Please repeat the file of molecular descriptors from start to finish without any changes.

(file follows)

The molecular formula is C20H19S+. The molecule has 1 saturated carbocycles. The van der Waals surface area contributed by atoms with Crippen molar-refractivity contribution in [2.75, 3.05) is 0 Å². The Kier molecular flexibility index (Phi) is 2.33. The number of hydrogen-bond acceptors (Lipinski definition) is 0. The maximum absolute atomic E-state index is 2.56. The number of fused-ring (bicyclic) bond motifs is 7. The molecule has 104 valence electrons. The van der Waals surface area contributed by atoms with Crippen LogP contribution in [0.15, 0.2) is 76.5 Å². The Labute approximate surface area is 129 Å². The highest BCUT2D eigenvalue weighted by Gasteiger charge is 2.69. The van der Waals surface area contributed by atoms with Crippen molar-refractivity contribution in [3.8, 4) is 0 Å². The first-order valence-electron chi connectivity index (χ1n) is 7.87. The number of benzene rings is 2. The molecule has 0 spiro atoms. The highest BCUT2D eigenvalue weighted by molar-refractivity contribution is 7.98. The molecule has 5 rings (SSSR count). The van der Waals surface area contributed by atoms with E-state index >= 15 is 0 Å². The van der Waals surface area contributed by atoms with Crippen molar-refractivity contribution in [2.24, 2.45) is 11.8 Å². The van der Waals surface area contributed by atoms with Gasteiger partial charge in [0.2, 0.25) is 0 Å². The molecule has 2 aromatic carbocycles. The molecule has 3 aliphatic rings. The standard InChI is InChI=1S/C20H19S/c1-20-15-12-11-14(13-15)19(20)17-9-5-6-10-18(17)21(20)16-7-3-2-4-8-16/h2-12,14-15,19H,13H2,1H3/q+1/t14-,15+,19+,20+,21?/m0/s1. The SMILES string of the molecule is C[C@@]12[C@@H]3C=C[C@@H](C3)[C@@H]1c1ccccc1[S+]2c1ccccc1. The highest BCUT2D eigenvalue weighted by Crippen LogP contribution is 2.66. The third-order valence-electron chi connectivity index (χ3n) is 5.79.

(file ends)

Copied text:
The molecular formula is C20H19S+. The molecule has 1 saturated carbocycles. The van der Waals surface area contributed by atoms with Crippen molar-refractivity contribution in [2.75, 3.05) is 0 Å². The Kier molecular flexibility index (Phi) is 2.33. The number of hydrogen-bond acceptors (Lipinski definition) is 0. The maximum absolute atomic E-state index is 2.56. The number of fused-ring (bicyclic) bond motifs is 7. The molecule has 104 valence electrons. The van der Waals surface area contributed by atoms with Crippen LogP contribution in [0.15, 0.2) is 76.5 Å². The Labute approximate surface area is 129 Å². The highest BCUT2D eigenvalue weighted by Gasteiger charge is 2.69. The van der Waals surface area contributed by atoms with Crippen molar-refractivity contribution in [3.8, 4) is 0 Å². The first-order valence-electron chi connectivity index (χ1n) is 7.87. The number of benzene rings is 2. The molecule has 0 spiro atoms. The highest BCUT2D eigenvalue weighted by molar-refractivity contribution is 7.98. The molecule has 5 rings (SSSR count). The van der Waals surface area contributed by atoms with E-state index >= 15 is 0 Å². The van der Waals surface area contributed by atoms with Crippen molar-refractivity contribution in [2.24, 2.45) is 11.8 Å². The van der Waals surface area contributed by atoms with Gasteiger partial charge in [0.2, 0.25) is 0 Å². The molecule has 2 aromatic carbocycles. The molecule has 3 aliphatic rings. The standard InChI is InChI=1S/C20H19S/c1-20-15-12-11-14(13-15)19(20)17-9-5-6-10-18(17)21(20)16-7-3-2-4-8-16/h2-12,14-15,19H,13H2,1H3/q+1/t14-,15+,19+,20+,21?/m0/s1. The SMILES string of the molecule is C[C@@]12[C@@H]3C=C[C@@H](C3)[C@@H]1c1ccccc1[S+]2c1ccccc1. The highest BCUT2D eigenvalue weighted by Crippen LogP contribution is 2.66. The third-order valence-electron chi connectivity index (χ3n) is 5.79.